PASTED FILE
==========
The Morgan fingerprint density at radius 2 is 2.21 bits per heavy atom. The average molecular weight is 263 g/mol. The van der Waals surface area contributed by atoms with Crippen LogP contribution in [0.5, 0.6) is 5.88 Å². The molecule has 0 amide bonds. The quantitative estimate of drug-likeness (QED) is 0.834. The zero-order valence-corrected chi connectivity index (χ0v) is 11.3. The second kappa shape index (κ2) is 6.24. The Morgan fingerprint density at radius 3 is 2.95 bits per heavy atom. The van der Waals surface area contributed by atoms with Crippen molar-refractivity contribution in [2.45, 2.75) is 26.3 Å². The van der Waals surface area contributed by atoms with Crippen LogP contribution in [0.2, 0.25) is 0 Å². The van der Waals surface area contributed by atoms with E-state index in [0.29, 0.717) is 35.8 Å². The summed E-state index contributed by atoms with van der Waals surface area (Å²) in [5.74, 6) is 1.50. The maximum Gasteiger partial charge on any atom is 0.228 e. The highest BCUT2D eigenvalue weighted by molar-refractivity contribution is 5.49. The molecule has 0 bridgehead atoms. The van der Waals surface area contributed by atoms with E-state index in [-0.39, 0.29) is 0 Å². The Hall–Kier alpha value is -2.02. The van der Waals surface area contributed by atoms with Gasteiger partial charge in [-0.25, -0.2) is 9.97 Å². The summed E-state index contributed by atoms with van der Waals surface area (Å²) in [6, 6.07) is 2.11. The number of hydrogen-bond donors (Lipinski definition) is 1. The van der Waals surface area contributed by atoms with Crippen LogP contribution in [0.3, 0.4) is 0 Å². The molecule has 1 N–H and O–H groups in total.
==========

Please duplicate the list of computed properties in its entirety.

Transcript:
The Morgan fingerprint density at radius 2 is 2.21 bits per heavy atom. The average molecular weight is 263 g/mol. The van der Waals surface area contributed by atoms with Crippen LogP contribution in [0.5, 0.6) is 5.88 Å². The molecule has 0 amide bonds. The quantitative estimate of drug-likeness (QED) is 0.834. The zero-order valence-corrected chi connectivity index (χ0v) is 11.3. The second kappa shape index (κ2) is 6.24. The Morgan fingerprint density at radius 3 is 2.95 bits per heavy atom. The van der Waals surface area contributed by atoms with Crippen molar-refractivity contribution in [2.45, 2.75) is 26.3 Å². The van der Waals surface area contributed by atoms with Crippen LogP contribution in [0.2, 0.25) is 0 Å². The van der Waals surface area contributed by atoms with E-state index in [0.29, 0.717) is 35.8 Å². The summed E-state index contributed by atoms with van der Waals surface area (Å²) in [5.74, 6) is 1.50. The maximum Gasteiger partial charge on any atom is 0.228 e. The highest BCUT2D eigenvalue weighted by molar-refractivity contribution is 5.49. The molecule has 0 bridgehead atoms. The van der Waals surface area contributed by atoms with E-state index in [-0.39, 0.29) is 0 Å². The Hall–Kier alpha value is -2.02. The van der Waals surface area contributed by atoms with Gasteiger partial charge in [-0.25, -0.2) is 9.97 Å². The summed E-state index contributed by atoms with van der Waals surface area (Å²) in [6, 6.07) is 2.11. The number of hydrogen-bond donors (Lipinski definition) is 1. The van der Waals surface area contributed by atoms with Crippen LogP contribution in [0.3, 0.4) is 0 Å². The molecule has 1 N–H and O–H groups in total.